Originally posted February 8, 2010.
You can read this entire series, for free, via the convenient Left Behind Index. The ebook collection The Anti-Christ Handbook: Volume 1, is available on Amazon for just $0.99. Pretending you don’t have a hermeneutic is the worst hermeneutic. Volume 2 of The Anti-Christ Handbook, completing all the posts on the first Left Behind book, is also now available. Volume 3 is coming someday.
Tribulation Force, pp. 147-151
A great deal of theology has to do not with God but with us — with humans and human nature and human choices.
God is still in the picture, of course, that’s what separates theology from other varieties of philosophy, psychology, history, or ethics. But you can’t do theology without also addressing all of those disciplines. You can’t talk about theology without talking about human nature as well as the nature of God.
One of the ways in which the World’s Worst Books are instructively awful is that they demonstrate, over and over, that these two aspects of theology are interrelated. In these books we see example after example of the way a distorted understanding of the nature of God can result in a distorted understanding of human nature. And vice versa.
That interrelated distortion is on full display here in these pages of Tribulation Force.
Nicolae Carpathia finally gets down to the specifics of his offer to hire Buck Williams. Buck rejects the terms of that offer. That’s pretty much all that happens here.
What’s interesting is Buck’s reason for rejecting Nicolae’s job offer.
“If you do not mind,” Carpathia said, “I would now like to ask your friends to join us.” …
Buck didn’t know if it was just his imagination, but it seemed both Steve Plank and Chaim Rosenzweig had bemused, knowing looks when they entered, trailed by Hattie. She set a chair from the conference table on the other side of Buck, and the men sat. Hattie left again.
The only other books I’ve read that paid this much attention to seating arrangements all involved Hercule Poirot saying, “You may wonder why I have called you all here this evening …” And yet for all of that, I still don’t have anything like a clear picture of what Nicolae’s office looks like.
“Mr. Williams has a prerequisite,” Carpathia announced, to the low murmur from Plank and Rosenzweig. “He must be headquartered in Chicago.”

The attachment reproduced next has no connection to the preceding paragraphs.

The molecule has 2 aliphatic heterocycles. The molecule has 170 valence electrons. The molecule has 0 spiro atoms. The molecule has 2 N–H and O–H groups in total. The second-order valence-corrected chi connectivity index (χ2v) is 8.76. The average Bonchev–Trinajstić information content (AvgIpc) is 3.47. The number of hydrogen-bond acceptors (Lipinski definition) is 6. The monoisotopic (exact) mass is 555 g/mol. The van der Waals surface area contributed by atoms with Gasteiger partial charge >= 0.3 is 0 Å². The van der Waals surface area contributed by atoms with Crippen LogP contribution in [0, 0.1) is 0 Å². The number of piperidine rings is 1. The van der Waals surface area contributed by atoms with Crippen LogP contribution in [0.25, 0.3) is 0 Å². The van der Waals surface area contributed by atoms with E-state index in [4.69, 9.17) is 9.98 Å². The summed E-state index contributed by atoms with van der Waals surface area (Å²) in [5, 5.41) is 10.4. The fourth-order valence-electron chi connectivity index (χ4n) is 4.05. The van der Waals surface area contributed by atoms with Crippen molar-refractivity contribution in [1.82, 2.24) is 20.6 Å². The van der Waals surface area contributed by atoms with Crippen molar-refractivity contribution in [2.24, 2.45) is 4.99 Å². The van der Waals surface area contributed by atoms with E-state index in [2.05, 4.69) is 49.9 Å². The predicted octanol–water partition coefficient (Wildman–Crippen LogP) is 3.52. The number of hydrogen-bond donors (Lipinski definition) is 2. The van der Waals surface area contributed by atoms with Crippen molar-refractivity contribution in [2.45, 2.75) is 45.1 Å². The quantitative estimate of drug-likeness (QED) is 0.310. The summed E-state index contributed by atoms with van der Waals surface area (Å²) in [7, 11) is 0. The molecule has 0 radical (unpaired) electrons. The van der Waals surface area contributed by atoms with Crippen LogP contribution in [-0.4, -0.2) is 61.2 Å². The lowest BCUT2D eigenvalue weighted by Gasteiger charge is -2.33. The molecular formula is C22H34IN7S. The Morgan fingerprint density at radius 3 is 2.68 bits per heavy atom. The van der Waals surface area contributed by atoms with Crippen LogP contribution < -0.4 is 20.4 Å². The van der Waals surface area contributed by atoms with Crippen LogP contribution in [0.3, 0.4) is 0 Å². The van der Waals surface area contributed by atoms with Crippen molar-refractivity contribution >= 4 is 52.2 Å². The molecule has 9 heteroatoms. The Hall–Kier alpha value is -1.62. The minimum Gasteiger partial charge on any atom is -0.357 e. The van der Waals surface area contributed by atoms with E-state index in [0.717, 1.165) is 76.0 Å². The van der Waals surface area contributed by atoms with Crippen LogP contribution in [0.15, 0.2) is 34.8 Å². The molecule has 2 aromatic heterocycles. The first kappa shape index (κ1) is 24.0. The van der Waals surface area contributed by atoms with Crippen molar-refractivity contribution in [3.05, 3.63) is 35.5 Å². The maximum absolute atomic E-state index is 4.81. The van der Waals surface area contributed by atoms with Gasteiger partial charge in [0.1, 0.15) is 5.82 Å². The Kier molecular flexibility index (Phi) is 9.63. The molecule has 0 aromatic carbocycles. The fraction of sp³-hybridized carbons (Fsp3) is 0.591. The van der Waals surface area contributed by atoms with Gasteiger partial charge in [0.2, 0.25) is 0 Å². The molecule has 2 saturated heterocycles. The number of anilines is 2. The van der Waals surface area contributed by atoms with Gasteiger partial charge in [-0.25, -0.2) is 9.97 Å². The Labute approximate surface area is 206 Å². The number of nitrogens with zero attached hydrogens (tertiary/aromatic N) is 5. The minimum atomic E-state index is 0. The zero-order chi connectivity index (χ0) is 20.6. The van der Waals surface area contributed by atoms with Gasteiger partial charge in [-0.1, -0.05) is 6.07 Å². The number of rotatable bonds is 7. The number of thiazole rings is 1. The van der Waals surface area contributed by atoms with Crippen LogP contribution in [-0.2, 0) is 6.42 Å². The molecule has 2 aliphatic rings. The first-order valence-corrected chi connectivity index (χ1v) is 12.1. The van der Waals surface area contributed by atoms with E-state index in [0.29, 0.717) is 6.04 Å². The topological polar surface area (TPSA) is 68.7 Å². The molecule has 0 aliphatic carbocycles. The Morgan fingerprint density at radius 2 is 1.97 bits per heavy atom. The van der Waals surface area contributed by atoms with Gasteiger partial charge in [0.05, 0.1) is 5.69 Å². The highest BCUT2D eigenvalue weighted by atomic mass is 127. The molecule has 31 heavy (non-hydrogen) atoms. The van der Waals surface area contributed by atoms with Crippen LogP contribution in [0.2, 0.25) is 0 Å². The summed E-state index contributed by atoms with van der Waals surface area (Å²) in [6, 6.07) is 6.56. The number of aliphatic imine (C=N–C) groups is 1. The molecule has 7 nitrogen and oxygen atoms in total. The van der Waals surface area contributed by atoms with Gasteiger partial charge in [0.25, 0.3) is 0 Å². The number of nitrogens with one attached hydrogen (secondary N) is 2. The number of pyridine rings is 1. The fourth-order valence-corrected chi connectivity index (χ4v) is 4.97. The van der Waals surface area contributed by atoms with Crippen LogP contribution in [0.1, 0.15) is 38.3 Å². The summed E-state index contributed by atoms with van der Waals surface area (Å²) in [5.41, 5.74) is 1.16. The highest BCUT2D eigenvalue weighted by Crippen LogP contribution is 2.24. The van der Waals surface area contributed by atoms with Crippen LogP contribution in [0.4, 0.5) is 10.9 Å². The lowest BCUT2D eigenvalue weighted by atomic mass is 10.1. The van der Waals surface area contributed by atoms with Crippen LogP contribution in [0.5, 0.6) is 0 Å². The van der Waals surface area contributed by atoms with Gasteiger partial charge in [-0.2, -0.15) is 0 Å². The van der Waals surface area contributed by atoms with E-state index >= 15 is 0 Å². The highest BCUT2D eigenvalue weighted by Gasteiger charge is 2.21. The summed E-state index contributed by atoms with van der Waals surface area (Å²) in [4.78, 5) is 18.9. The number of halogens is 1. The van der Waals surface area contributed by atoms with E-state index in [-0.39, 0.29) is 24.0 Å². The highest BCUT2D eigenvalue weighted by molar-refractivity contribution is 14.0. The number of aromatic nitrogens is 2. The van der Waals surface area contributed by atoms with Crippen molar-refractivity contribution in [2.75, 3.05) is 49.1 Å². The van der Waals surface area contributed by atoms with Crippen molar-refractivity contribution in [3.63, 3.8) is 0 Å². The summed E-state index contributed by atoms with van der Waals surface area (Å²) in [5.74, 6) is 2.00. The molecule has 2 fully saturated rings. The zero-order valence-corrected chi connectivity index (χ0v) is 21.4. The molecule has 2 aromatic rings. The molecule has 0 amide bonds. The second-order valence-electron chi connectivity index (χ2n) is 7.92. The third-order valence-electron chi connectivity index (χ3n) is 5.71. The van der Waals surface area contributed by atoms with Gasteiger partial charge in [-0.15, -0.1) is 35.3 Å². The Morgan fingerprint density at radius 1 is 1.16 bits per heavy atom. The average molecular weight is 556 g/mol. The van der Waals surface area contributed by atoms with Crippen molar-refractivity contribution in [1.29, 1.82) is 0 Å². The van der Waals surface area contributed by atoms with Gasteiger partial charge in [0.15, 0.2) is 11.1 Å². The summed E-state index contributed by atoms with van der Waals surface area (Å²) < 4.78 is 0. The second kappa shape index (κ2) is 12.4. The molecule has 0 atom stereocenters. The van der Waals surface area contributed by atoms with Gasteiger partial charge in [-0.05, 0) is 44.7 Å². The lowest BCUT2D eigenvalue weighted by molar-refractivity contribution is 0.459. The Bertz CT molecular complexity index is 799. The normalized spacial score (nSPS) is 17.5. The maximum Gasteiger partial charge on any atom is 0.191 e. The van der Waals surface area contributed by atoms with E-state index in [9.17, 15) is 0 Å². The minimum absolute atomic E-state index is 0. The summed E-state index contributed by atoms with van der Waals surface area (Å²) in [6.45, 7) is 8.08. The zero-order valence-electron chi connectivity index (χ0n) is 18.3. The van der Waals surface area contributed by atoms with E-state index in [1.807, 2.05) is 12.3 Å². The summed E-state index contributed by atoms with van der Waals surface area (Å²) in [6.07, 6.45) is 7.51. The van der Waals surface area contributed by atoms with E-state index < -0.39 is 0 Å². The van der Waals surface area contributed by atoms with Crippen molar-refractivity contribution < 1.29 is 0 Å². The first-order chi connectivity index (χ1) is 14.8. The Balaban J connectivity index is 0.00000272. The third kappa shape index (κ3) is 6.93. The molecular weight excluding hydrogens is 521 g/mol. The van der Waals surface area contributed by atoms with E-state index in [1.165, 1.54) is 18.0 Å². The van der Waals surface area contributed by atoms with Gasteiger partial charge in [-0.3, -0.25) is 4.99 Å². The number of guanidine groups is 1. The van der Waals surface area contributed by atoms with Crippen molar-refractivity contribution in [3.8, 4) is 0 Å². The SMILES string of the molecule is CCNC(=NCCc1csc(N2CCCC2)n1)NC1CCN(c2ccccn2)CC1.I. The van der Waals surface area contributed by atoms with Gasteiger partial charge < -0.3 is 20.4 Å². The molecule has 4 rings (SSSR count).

“That just helps narrow it down,” Dr. Rosenzweig said. “Does it not?”
Jerry Jenkins’ odd practice of using formal titles even in dialogue — “Dr. Rosenzweig said,” “Captain Steele replied” — just made me realize something else that’s wrong with this story. Buck Williams shouldn’t be in love with Rayford’s daughter. He should be in love with Dr. Rosenzweig’s daughter.
As we know from everything from The Tempest to High Anxiety, any genius scientist in the unwitting or unwilling employ of an evil mastermind will also have a brilliant, beautiful and devoted daughter. The male protagonist will, by definition, fall in love with said daughter. It simply won’t do to have a character like Dr. Chaim Rosenzweig unless he also has a brilliant and beautiful daughter. And if won’t do for Buck to have a wise-but-befuddled old mentor like Dr. Rosenzweig without consequently falling in love with that same requisite daughter.
Hence another of my theories, otherwise unsupported by the text: Irene Steele’s religious devotion arose, in part, from the gnawing guilt she had felt ever since her brief-but-torrid affair with an Israeli botanist 21 years ago.
The secretary-general turned toward Buck. “Here is my offer: You become president and publisher of the Chicago Tribune, which I shall acquire from the Wrigley family within the next two months. I will rename it The Midwest Tribune and publish it under the auspices of Global Community Enterprises. The headquarters will remain Tribune Tower in Chicago. Along with your job comes a limousine with driver, a personal valet, whatever staff you deem necessary, a home on the North Shore with domestic help, and a retreat home on Lake Geneva in southern Wisconsin. Beyond naming the publication and the publishing company, I will not intrude on your decision making. You will have complete freedom to run the paper any way you wish.”
This list of perks, incidentally, was identical to Jenkins’ own list of demands to the Tribune company for his continued employment with them as the writer of Gil Thorp. The company agreed to the limo, valet and North Shore mansion with servants, but when they balked at the swanky Wisconsin retreat, Jenkins walked away from the strip.
Nicolae’s list of perks, tellingly, did not include a generous 401(k). Of course, if he’s really as smart and evil as the authors make him out to be, he wouldn’t offer a 401(k) retirement plan but, instead, would tempt the thousands of new “president and publishers” he’ll need to hire for his new Global Community media empire with an even more generous-sounding offer of a full pension for which they’d be eligible after just seven years of service.
Buck doesn’t pay any attention to all this talk of perks and benefits. He’s more interested in the question of editorial control. That’s the right thing to be worried about, since Nicolae makes it clear that his One World Media monopoly will be wholly owned and operated by his One World Government.
Buck is shocked by the audacity of this scheme. Nicolae, he thinks to himself, would “break every rule of journalistic ethics by owning a major media outlet while serving as secretary-general of the United Nations.”
Setting aside that Buck’s concern for journalistic ethics is, again, a bit out of place while he’s in the middle of a first-class junket under an assumed name, the larger problem here is that he fails to grasp the scope and scale of Nicolae’s project. The Romanian president and U.N. secretary-general isn’t merely proposing to own “a major media outlet,” but to own all media outlets, major and minor, in every city, region and nation on earth.
(And boy is Buck going to be disappointed when he learns that his “retreat home on Lake Geneva” is actually a time-share that he’ll be splitting with the president/publishers of Time magazine, the Sydney Morning Herald, Paramount studios, BBC World Service, Clear Channel, Le Monde, Cat Fancy and the newly renamed Highlights for Grieving Parents.*)